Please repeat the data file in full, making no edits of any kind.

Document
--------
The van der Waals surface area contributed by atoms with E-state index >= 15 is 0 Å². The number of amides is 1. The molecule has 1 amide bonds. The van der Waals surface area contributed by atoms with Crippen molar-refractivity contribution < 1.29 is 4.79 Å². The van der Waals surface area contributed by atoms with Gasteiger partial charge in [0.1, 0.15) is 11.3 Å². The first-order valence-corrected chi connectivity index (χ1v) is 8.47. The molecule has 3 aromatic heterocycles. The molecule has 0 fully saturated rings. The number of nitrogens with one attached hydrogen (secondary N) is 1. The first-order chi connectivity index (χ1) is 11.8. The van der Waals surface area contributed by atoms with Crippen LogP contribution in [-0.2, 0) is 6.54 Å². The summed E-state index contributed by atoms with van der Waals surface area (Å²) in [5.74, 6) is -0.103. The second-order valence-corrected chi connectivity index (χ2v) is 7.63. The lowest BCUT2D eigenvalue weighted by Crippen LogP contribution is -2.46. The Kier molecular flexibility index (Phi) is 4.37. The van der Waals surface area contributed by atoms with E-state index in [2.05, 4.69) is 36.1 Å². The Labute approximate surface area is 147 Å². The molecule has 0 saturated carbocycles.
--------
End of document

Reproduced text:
The van der Waals surface area contributed by atoms with E-state index >= 15 is 0 Å². The number of amides is 1. The molecule has 1 amide bonds. The van der Waals surface area contributed by atoms with Crippen molar-refractivity contribution < 1.29 is 4.79 Å². The van der Waals surface area contributed by atoms with Gasteiger partial charge in [0.1, 0.15) is 11.3 Å². The first-order valence-corrected chi connectivity index (χ1v) is 8.47. The molecule has 3 aromatic heterocycles. The molecule has 0 fully saturated rings. The number of nitrogens with one attached hydrogen (secondary N) is 1. The first-order chi connectivity index (χ1) is 11.8. The van der Waals surface area contributed by atoms with Crippen LogP contribution in [-0.2, 0) is 6.54 Å². The summed E-state index contributed by atoms with van der Waals surface area (Å²) in [5.74, 6) is -0.103. The second-order valence-corrected chi connectivity index (χ2v) is 7.63. The lowest BCUT2D eigenvalue weighted by Crippen LogP contribution is -2.46. The Kier molecular flexibility index (Phi) is 4.37. The van der Waals surface area contributed by atoms with E-state index in [2.05, 4.69) is 36.1 Å². The Labute approximate surface area is 147 Å². The molecule has 0 saturated carbocycles.